I would recommend reading Evan’s ‘Fabricating Jesus’.He explains the utter ‘irrelevancy’ of the inerrancy question. Evans does not hold to inerrancy, and is trying to help conservatives cast off the ‘brittle fundamentalism’ they were raised with before they reject christianity based on an error in Mark 2:26. Ehrman describes in MJ how he realized Mark 2:26 was an error and it was a ‘Paul on a damascus road’ experience, and he was freed from Christianity.

    What is a bit disconcerting to me that you seem to imply (correct me if I am wrong) is that Ehrman has no bias and trumped Evans in the debate. While I admit Evans lacked ‘the emotion and delivery’ in the debate that Ehrman had, the substance of Ehrman’s arguments were wildly tendentious (perfect for Conspiracy theory america), whereas Evans content was judicious, reasoned, and in line with international NT scholarship. I am sure Metzger would be turning over in His grave at these conclusions.

    What do you think of the responses on this site??

  13. Jesse,

    Actually, that’s not what Ehrman describes in Misquoting Jesus. What he says he was freed from was the literalistic approach to the scriptures he had acquired at Moody Bible Institute and Wheaton College. He remained a Christian for many years after opening up to the possibility that the authors of the gospels might be capable of making mistakes.

    I haven’t read Fabricating Jesus and I haven’t spent any time on the Ehman Project site. I am aware of other evangelical scholars who have argued for a more nuanced view of inerrancy, specifically, Dan Wallace who also contributed to The Case for the Real Jesus. If Evans really wants conservatives to cast off “brittle fundamentalism,” I wonder why he contributes to popular apologetic works that seem to be dedicated to reinforcing it.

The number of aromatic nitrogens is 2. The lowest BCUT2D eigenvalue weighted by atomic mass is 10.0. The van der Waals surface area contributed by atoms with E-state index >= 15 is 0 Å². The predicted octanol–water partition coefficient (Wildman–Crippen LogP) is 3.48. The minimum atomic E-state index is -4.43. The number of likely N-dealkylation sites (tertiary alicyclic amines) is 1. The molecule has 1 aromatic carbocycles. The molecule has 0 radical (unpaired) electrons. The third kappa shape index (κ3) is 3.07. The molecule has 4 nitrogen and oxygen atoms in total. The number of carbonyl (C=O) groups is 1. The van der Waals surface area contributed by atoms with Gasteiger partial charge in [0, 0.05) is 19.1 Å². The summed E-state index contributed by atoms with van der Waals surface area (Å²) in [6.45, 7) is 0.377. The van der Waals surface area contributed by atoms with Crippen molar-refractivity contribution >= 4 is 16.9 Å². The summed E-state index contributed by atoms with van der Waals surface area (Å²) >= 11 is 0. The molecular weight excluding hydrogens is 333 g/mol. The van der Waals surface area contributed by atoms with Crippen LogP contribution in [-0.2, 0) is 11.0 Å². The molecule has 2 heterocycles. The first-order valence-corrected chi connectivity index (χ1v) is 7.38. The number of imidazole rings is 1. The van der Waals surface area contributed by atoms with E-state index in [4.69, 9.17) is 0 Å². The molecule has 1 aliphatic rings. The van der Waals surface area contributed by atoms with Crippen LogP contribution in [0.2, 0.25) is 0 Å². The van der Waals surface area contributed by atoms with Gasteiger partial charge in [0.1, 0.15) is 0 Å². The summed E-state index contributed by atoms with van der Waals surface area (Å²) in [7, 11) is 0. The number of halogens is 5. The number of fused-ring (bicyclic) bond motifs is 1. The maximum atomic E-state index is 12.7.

It has been a year since I listened to the debate, but my recollection is that Ehrman trumped Evans pretty thoroughly. I don’t recall Ehrman invoking any conspiracy theories and I don’t think I implied anything about whether he has any bias. In his books, I have found that Ehrman does an excellent job in presenting the evidence fairly and explaining how he reached his conclusions, thereby giving his readers the tools they need to make their own evaluation. I think that this is what a good scholar does in order to minimize the adverse impact that his biases may have on his work.

  14. […] cargill, a new addition to the mighty big 10, has the 2010 debate on the reliability of scripture between bart ehrman and craig evans not to mention james mcgrath on our shifting view of literalism and reality in the bible (and a […]

  15. Have you guys read Darrel Bock’s critique of Bart Ehrman? Sorry it’s not a vid, so not as engaging as the debate here. However it’s a really interesting read because Bock analyses each chapter of ‘Forged’ and presents some fascinating perspectives that the debate doesn’t really bring to light.

    Of course, the environment of a debate isn’t conducive to literary assessment. Which means that one can’t really investigate the legitimacy of Ehrman’s arguments in detail.

    But Bock has that luxury and delves very deeply into the matter and brings his own scholarly expertise to the subject. If you want to understand the core of Ehrman’s arguments, you need to read Bock’s critique. You can find it here:


    This page links to Bock’s blog.


  16. Craig is a terrible debater and that is fairly clear. Leave it to post this video as it furthers his agenda. Here’s a more informed response in addition to Peter Rufus’ link:
    There are many more out there, but secularist will not show refer you to these, only to the those with weak debates and weak debaters like Craig.